3 Ways to Summer-in-Place with Your Teen
How to make the most of the long, hot months ahead.
Posted Jun 20, 2020
When my oldest son was little, we often spent Saturdays at the park riding the miniature steam train. But what he was really obsessed with was the overpriced ride next to the snack bar that simulated a neon green roller coaster, complete with steep drops and hairpin turns. It felt so real to him, even when the ride ended and the door rolled up only to reveal we hadn’t moved from the place where we had started.
The past few months have often reminded me of this ride. The world is spinning out all around us, yet most families I know have experienced the stomach-dropping, white-knuckle journey while seated — or sheltered— in place. And of course, all while adapting to doing school online, working from home, and missing friends and social connections. In the midst of so much change and uncertainty, the end of the school year feels like a welcome break to most parents I know… that is, until they realize they are stuck with their teenagers on a roller coaster to nowhere this summer.
As with almost everything COVID-related, there is loss on many levels. When it comes to the everyday losses felt by teens, I have seen more Zoom graduation clips than I can count and summer camps, internships, jobs, and travel plans are largely canceled. Many parents have tolerated more screen time than usual to help their kids stay connected to friends, but the thought of a screen-centric summer does not go down easy.
Once we move past the losses of "normal" routines, the question I find myself asking over and over again with parents is, “what’s possible?” Here are some ideas to get you started:
Nurture connections. Lately, I find myself saying to clients that we are all guinea pigs, as no one really knows the long-term effects of prolonged social isolation on the human brain. What we do have is a substantial body of animal research that shows how interaction with peers is important for social learning and healthy brain development. While the conditions of social isolation are nowhere near the total deprivation of a laboratory study involving rats, the disconnection from peers is starting to take its toll on many of our teens.
With this in mind, as summer begins, take some time to assess the state of your teen’s connections. Sit down together and have a discussion about what they are missing, what they feel they need, and what they can forego for now. Maybe that means they really want to plan a bike ride or hike with a few friends or coordinate a day at the beach. They may ask for less restricted screen time or for you to stop turning off the wifi at 11 p.m. because that’s when all of their friends are online together.
Listen with an open mind and try to collaborate on a plan. And remember, strengthening connections doesn’t only mean with peers. Listening to your teen without judgment and with genuine curiosity builds your connection too.
Try “one thing.” For parents, part of the relief of summer is a break from keeping tabs on all things school-related, from making sure homework is done to frustration at your teen’s late nights because you know “they really should have started earlier.” But if you just switch gears from reminders about school to reminders about chores, are you really taking a break?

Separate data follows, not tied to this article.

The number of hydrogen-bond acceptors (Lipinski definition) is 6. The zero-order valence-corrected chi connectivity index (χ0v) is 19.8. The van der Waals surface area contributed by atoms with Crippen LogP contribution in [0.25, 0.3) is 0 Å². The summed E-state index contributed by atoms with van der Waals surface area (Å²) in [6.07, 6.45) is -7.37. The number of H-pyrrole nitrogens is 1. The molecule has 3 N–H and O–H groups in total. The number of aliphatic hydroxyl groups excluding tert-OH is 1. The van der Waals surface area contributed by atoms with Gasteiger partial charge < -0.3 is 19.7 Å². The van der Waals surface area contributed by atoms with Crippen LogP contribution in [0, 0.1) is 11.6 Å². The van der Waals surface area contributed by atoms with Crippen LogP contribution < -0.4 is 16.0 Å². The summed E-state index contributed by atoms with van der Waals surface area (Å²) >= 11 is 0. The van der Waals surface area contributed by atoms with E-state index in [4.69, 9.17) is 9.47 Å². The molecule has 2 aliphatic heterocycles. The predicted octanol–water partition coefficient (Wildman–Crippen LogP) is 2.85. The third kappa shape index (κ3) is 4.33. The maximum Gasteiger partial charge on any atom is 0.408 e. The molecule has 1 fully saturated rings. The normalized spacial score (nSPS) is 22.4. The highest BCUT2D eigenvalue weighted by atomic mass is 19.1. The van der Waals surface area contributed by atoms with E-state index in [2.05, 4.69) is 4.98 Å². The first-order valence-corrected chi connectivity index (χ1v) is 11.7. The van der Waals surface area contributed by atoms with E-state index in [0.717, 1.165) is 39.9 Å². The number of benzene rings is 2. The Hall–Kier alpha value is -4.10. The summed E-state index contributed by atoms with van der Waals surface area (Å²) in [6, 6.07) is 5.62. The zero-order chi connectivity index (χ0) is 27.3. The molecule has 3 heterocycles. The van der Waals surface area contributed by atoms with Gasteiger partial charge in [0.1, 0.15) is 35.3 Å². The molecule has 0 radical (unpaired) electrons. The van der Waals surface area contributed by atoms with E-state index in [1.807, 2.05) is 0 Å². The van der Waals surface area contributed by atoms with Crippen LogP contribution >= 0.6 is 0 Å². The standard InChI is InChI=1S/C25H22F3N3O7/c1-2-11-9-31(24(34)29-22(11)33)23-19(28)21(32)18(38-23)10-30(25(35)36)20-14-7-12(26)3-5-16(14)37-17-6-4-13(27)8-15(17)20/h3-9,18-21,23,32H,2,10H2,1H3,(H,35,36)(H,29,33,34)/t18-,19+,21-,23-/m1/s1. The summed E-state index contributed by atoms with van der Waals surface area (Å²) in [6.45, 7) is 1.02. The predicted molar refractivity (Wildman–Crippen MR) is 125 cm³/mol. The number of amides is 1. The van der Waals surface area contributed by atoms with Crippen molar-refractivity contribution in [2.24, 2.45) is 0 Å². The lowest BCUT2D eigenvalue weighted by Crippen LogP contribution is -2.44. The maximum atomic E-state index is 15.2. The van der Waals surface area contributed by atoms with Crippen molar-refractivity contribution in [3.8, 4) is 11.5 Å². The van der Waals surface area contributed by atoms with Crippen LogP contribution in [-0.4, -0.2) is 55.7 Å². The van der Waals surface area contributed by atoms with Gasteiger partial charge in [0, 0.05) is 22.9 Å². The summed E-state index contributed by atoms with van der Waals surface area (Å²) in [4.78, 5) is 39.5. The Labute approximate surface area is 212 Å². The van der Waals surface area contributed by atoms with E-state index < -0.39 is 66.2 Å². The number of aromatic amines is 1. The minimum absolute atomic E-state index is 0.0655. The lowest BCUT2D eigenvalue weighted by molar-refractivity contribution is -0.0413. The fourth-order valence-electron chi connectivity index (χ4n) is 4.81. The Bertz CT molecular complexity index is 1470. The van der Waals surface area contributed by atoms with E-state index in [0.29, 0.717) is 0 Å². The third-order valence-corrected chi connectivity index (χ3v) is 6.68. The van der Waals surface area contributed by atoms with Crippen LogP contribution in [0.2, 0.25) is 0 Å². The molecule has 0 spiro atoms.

This summer, try dropping the agenda. This means communicating with your teen without asking a question about something task-related or telling them to do something productivity-related. Slow down and engage with them about just one thing — then relax, sit back, and see what happens. Many of our teens are so used to going at full-tilt speed, and as parents, we are too. A slow summer is the perfect opportunity to connect with your teen around issues with low — or no — stakes. For example:
- “Check it out, I just found my high school yearbook. How could these hairstyles have ever gone out of fashion?!”
- “I just read this incredible article, it really made me think. Have you ever heard of [fill in the blank]?”
- “What’s making you laugh this week [a meme/Youtube video/TikTok, etc]? Will you show me?”
Embrace boredom. There is a certain beauty to boredom that many of us recall from lazy pre-2007 summers (aka before the birth of the smartphone). I can remember the feeling of a humid summer day literally set to the soundtrack of crickets that peppered my own middle and high school years. Exactly what emerged out of those chunks of time is hard to say, but I do know I used at least a good amount of it to wander inward. This kind of internal reflection is often so hard to make time for in our normal, day-to-day lives, but I am proposing it here because research has shown boredom is actually good for our brains, and it could even be extra worthwhile for developing teen brains.
When our brain is in a state of “boredom” it activates what’s called the default mode network (DMN), a core network of brain structures mobilized when the mind is at rest. As opposed to when our attention is focused on a goal-oriented task or external activity, activation of the DMN opens the door to reflecting about the past, envisioning the future, and good old-fashioned daydreaming. It’s as if in the absence of external stimulation, our mind turns inward to look for ways to entertain itself, sparking creativity and imagination along the way.
My grandmother used to say, “there’s no such thing as boredom.” Understanding the role of the DMN today, I think I understand what she meant. So when your teen complains “I’m bored,” try asking them to trust the beauty and wonder of their brain to find a way through if they just give it a chance. When all else fails, spreading out a blanket in the grass and looking up at the clouds never hurts either.